The sun backlit the trees and made it seem like a dream. The light made the trees seem more alive. Slender shapes more real. The glow against the bark more majestic.
A Surprisingly Beautiful Day in Vermont
Skies were gray. Rain fell. But a mist shrouded the trees and made it very inviting to photograph everything around me today.
Horses are such beautiful creatures. But like most animals, they tend to get on with their daily lives without so much as a hint they we are nearby, watching, admiring. A group of horses was eating some grasses on a hillside. A storm was approaching. We were watching from afar and they took no notice of us while busily feeding. That doesn’t make much of an interesting photograph, i.e. horses eating. However, we made some “horsey” noises, as my wife called them and we got one to look back at us and take notice. That was when I pressed the shutter.
So, horses eating grass = not so interesting. Horse looking back at you into the camera with some dark and moody skies in the background = interesting photo.
Don’t worry, no horses were harmed nor harassed while taking this photo. If anything, the horses may have been amused by the sounds we made, thinking, “weirdos”.
Milky Way and Cloud
Some passing clouds were illuminated by the light pollution of the nearby town. I caught this one sort of cradling the Milky Way.
Again, single exposure, 15sec. at f/3.5 and 18mm. Anyone with a decent DSLR and some dark skies can do this. Just pick your widest angle lens, shoot wide-open for aperture, and experiment with the exposure time from 10 to 30 seconds. Longer will get you more stars but you will also pick up the movement of the stars and they will start to show as streaks rather than points of light. Also increase your ISO and experiment. Higher will get you more stars but that also means more noise and more to work with afterwards when you post-process the photo. I believe I took this one at ISO 3200. Oh, and to get a more pleasing color tone, set your white balance either to Tungsten or if you can do a custom white balance, set it around 3000K or so and experiment. Shoot RAW if you can!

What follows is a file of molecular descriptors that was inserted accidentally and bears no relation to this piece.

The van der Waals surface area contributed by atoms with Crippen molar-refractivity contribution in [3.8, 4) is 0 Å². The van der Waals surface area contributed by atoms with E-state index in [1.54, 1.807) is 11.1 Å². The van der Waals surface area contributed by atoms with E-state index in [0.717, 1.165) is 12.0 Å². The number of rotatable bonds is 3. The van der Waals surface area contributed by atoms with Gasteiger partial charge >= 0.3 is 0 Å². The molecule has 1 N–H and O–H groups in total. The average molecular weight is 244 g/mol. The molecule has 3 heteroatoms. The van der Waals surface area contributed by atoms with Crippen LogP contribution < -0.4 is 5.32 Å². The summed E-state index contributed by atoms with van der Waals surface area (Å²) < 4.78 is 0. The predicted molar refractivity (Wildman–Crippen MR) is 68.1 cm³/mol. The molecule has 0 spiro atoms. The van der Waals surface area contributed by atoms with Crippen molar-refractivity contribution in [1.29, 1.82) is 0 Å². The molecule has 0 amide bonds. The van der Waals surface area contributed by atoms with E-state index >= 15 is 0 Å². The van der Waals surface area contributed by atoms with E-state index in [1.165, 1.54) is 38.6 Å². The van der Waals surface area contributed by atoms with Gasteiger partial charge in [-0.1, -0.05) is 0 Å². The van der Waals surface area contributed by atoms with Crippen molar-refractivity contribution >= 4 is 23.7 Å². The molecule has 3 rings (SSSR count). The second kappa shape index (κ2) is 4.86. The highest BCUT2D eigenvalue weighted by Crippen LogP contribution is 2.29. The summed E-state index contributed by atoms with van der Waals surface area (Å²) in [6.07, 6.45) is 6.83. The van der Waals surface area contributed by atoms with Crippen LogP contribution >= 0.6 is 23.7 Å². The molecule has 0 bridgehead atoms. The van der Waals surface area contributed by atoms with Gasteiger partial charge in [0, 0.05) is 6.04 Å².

The Milky Way
In an effort to try something new, which I have always been fascinated with, I decided to take a stab at taking some photos of the stars and perhaps capture our galaxy, the Milky Way. I was surprised to find that I could see the Milky Way with the naked eye, here on the East Coast, in NJ. I was also surprised at how easy and fun it was to capture this with a camera.
So this is just a single exposure, 15sec. f/3.5 at 18mm. Amazing.